The drama school audition season is drawing to a close once more, and the offers and rejections will be flying into the inboxes (and letterboxes, perhaps? How much nicer to receive a piece of paper…) of young hopefuls around the country. I was recently talking to friend whose niece has just completed the round of auditions, and inevitably a number of dim memories about our own experiences arose from the murky depths. My friend has moved on from the acting world, and is now able to look back with a degree of distance, but still shivers when she recalls those early audition experiences:
‘My RADA audition was my first ever, and I must have looked like I was in front of a firing squad! I remember my LAMDA audition like it was yesterday. I dried and they kindly let me start again and then I dried again! There was absolutely nothing in my head! Then I tried to get out but couldn’t, as I had to push and not pull the door. Excruciating!’
My own experiences were not dissimilar. Again, I started the ball rolling with a terrifying audition at RADA, where I performed a speech from the Revenger’s Tragedy, clutching an imaginary skull which somehow disappeared mid-way through. This was followed by my first LAMDA meeting, where I, too, forgot my lines. I actually asked if I could look at my script; they said yes, no doubt biro-ing a line through my name at the same time. Central, Guildhall and Guildford all zoomed by in a rush of cluelessness – basically, I really had no idea what I had let myself in for.
In my second year of trying, for some reason I only applied to RADA and Central. At my RADA audition, they asked me why I was limiting my chances in this way, and I panicked and said ‘I’m not sure if it’s what I really want to do.’ I walked back to Goodge Street station thinking to myself that it had gone rather well, until I remembered what I had said… Another black line through my name there.
Finally, in my third year of applying, I worked out what it was all about, namely that I had to take hold of myself, prepare properly, and approach auditions with a professional attitude. Before that, I was a mess of fear, excitement and ambition – but I do think those early failures were essential for me in regard to learning what auditions are really for. My third LAMDA audition was a very different kettle of fish. Despite still being awash with nerves, I was happy with my speeches, I knew them inside out, and I actually felt ready to walk out in front of the panel. I embraced the recall day eagerly, understanding that it was actually about being open and working as a company member. That very evening, Rodney Cottier called from LAMDA to say I had got in, and the joy that was felt in my family kitchen was unconfined, I can tell you. There was much jumping and cheering; fish and chips and champagne were consumed. It was a day never to be forgotten.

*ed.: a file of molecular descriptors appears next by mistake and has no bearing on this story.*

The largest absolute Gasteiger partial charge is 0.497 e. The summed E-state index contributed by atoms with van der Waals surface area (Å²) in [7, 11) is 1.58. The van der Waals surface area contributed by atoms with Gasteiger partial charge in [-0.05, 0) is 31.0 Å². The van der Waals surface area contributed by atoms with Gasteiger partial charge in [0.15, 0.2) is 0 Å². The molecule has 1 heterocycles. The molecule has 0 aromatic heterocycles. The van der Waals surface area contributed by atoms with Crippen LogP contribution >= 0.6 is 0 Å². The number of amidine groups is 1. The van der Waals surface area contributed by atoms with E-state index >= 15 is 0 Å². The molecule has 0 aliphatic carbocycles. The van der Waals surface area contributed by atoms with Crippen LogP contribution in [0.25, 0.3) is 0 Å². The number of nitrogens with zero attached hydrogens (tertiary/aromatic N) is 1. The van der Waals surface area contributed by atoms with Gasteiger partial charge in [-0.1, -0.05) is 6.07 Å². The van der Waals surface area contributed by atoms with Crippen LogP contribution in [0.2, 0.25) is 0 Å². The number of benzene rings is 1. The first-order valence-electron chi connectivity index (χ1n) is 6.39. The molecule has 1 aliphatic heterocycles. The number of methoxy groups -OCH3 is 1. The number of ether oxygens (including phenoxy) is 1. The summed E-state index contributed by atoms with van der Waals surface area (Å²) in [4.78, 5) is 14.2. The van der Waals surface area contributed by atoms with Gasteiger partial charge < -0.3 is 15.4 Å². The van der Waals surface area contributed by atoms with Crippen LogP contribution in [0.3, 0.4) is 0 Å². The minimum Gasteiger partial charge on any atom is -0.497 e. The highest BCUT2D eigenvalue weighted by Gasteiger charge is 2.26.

Since then, auditioning has become one of the most familiar aspects of my life and, happily, has long since lost the tang of fear that once used to hang around it. But I’m sure those early experiences can sometimes be so traumatic and frustrating that aspiring actors give up altogether. Of course, knowledge comes with experience, and you learn that when you walk into an audition, the panel are as desperate for you to succeed as you are. They want to fill that place, or cast that role. They are aching for you to be good. Many directors will tell you that what they are really looking for is someone they can work with – someone who responds well to direction and will be adaptable and creative in the rehearsal room. Drama schools too are looking for team players – they are casting a whole year of students who will need to be able to work together for up to three years.
Of course, it’s hard to keep these things in your head when you are so nervous you can barely stand up and face the right direction. But it really does get easier. Sooner or later, auditions go from being things of dread – akin to being summoned to the headmaster’s office – to being something you can’t wait to begin. At its best, an audition is a microcosm of the rehearsal room, and allows an actor the opportunity to sink her teeth into a part, and often, to explore a play she might never have encountered otherwise.
So, all that time spent on hunched plastic chairs outside drama school audition rooms, dreading your turn and obsessively murmuring your lines under your breath as a blithely confident second-year student crosses names off their list, is actually a vital part of an actor’s development. Strange to say, but one can actually feel nostalgic for decades-old terror…